good house, good neighborhood and every
thing ln good repair. I'll look to you fur
the rent until the end f the term."
"That's all right, and I'll pay It. I'm not
mean enough to try to sublet It, either.
One thing you didn't tell me—that the
man ln the other end of the house is a doc
tor and that he seems to have trained his
patients to call on him at night. I haven't
had any sleep worth speaking of ln the
whole three weeks. Coming up on the
porch they reach my door first. They ring
the bell as though it were a fire alarm and
then begin pounding on the door. When
I'm forced to go to the door to prevent its
being broken in and to give the rest of the
folks a little show to sleep, It's 'Get into
your clothes, doc, and come right over to
the house,' or, 'Jlmmle has the croup,' or,
'Baby's having an awful time with his
teeth,' or, 'Why didn't you call this even
ing as you agreed to?' If I put my head}
out of the window and try to explain they
get hot, tell me I had beter take ln my sign,
better retire from business, or something
worse. I'll bring you the keys this even
ing."—Detroit Free Press.
Beef Tea for Invalids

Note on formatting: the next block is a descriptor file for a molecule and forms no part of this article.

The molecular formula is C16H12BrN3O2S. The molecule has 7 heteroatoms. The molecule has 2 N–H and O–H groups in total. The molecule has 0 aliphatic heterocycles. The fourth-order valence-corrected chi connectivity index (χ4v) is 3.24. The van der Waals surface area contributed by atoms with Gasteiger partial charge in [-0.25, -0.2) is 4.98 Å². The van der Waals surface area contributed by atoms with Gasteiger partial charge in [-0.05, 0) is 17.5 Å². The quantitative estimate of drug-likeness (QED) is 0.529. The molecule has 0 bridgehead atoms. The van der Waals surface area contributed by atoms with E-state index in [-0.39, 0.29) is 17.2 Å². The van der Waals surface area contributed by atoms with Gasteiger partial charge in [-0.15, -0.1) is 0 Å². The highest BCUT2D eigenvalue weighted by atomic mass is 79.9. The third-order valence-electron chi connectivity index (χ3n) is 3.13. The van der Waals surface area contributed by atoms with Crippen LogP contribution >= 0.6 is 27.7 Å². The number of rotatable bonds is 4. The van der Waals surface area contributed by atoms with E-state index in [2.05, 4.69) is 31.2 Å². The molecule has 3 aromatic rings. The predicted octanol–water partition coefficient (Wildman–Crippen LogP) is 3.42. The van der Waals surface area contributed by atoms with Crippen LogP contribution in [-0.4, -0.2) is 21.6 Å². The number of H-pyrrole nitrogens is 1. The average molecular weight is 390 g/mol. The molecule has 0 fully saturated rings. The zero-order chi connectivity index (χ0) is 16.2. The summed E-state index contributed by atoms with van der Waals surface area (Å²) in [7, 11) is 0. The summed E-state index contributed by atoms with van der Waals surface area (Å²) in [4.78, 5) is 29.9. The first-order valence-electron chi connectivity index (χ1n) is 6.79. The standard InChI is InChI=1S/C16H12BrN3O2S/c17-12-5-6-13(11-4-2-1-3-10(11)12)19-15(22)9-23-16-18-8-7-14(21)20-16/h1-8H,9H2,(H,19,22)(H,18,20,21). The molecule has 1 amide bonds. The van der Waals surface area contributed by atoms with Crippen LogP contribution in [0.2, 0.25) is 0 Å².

In giving beef tea to the Invalid, remem
ber that the beef tea that is clear and
transparent is good and useful as a stim
ulant, but Is altogether worthless as a
nourishment, and people cannot live on It.
A most nutritious beef broth that may be
kept a week, if the cover Is left oft while
cooling, Is made ln this way: To three
pounds of solid beef from the shoulder or
shin, with all dried skin or any soft or
bloody portions removed, add three pounds
of bones from the same part ot the beef and
four quarts of cold water. Put in a Jar ai\d
cook from eight to twelve hours in a slow
oven. Strain through a colander and add
two tablespoonfuls of salt. If you are go
ing to keep It, leave the fat on, breaking off
just enough each day to allow of getting out
the stock underneath. Heat and give to
the patient with or without crackers as de
Blissful Unconsciousness
First Klondlker (turning his other side
to the fire)— Well, I wonder what's the
news down ln the states?
Second Klondlker (piling more logs on
the fire)— News? There ain't any. Every
body's watting to hear from us!— Chicago
The Bicycle Did It
Miss Countrycousin—What are all those
badges that woman wears?
Mr. Wheeler—Each one represents a cent
Miss Countrycousin—Gracious! She does
not look to be 40!— The Jewelers' Weekly.
Her Test
"And what did she say when you asked
her to put your love to the test?"
"She suggested that I might act as her
brother 'Bill's' substitute in case we havo
war with Spain."—Chicago News.
His Sympathy
"We ought to worry more over other peo
ple's troubles than our own."
"I do; I worry over my creditors' trou
"What aro they?"
"My debts."—Detroit Free Press.
No Man Knows
A pretty good guess can be made as to
what a sensible man will do, but nobody
ever knows what a fool will do.—Atchison
Acquitted of Murder